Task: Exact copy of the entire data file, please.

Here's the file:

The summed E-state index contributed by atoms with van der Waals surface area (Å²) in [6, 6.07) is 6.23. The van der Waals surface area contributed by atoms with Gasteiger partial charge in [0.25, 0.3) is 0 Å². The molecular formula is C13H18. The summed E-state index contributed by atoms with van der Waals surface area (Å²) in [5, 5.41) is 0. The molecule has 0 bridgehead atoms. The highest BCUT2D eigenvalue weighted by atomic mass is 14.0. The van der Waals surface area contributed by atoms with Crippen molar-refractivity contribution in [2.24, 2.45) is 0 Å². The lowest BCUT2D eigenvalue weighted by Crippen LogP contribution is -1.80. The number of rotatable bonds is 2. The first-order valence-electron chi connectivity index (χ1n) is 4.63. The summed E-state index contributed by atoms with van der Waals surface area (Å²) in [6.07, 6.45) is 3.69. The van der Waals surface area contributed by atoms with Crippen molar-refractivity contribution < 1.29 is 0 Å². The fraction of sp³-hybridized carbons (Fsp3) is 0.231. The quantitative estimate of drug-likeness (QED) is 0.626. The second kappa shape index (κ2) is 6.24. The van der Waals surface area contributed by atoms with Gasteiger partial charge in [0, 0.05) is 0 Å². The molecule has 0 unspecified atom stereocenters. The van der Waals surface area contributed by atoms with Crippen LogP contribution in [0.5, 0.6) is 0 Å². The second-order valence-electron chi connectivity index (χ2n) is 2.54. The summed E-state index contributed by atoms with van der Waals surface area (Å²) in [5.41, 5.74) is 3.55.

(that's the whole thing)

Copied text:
The summed E-state index contributed by atoms with van der Waals surface area (Å²) in [6, 6.07) is 6.23. The van der Waals surface area contributed by atoms with Gasteiger partial charge in [0.25, 0.3) is 0 Å². The molecular formula is C13H18. The summed E-state index contributed by atoms with van der Waals surface area (Å²) in [5, 5.41) is 0. The molecule has 0 bridgehead atoms. The highest BCUT2D eigenvalue weighted by atomic mass is 14.0. The van der Waals surface area contributed by atoms with Crippen molar-refractivity contribution in [2.24, 2.45) is 0 Å². The lowest BCUT2D eigenvalue weighted by Crippen LogP contribution is -1.80. The number of rotatable bonds is 2. The first-order valence-electron chi connectivity index (χ1n) is 4.63. The summed E-state index contributed by atoms with van der Waals surface area (Å²) in [6.07, 6.45) is 3.69. The van der Waals surface area contributed by atoms with Crippen molar-refractivity contribution < 1.29 is 0 Å². The fraction of sp³-hybridized carbons (Fsp3) is 0.231. The quantitative estimate of drug-likeness (QED) is 0.626. The second kappa shape index (κ2) is 6.24. The van der Waals surface area contributed by atoms with Gasteiger partial charge in [0, 0.05) is 0 Å². The molecule has 0 unspecified atom stereocenters. The van der Waals surface area contributed by atoms with Crippen LogP contribution in [0.5, 0.6) is 0 Å². The second-order valence-electron chi connectivity index (χ2n) is 2.54. The summed E-state index contributed by atoms with van der Waals surface area (Å²) in [5.41, 5.74) is 3.55.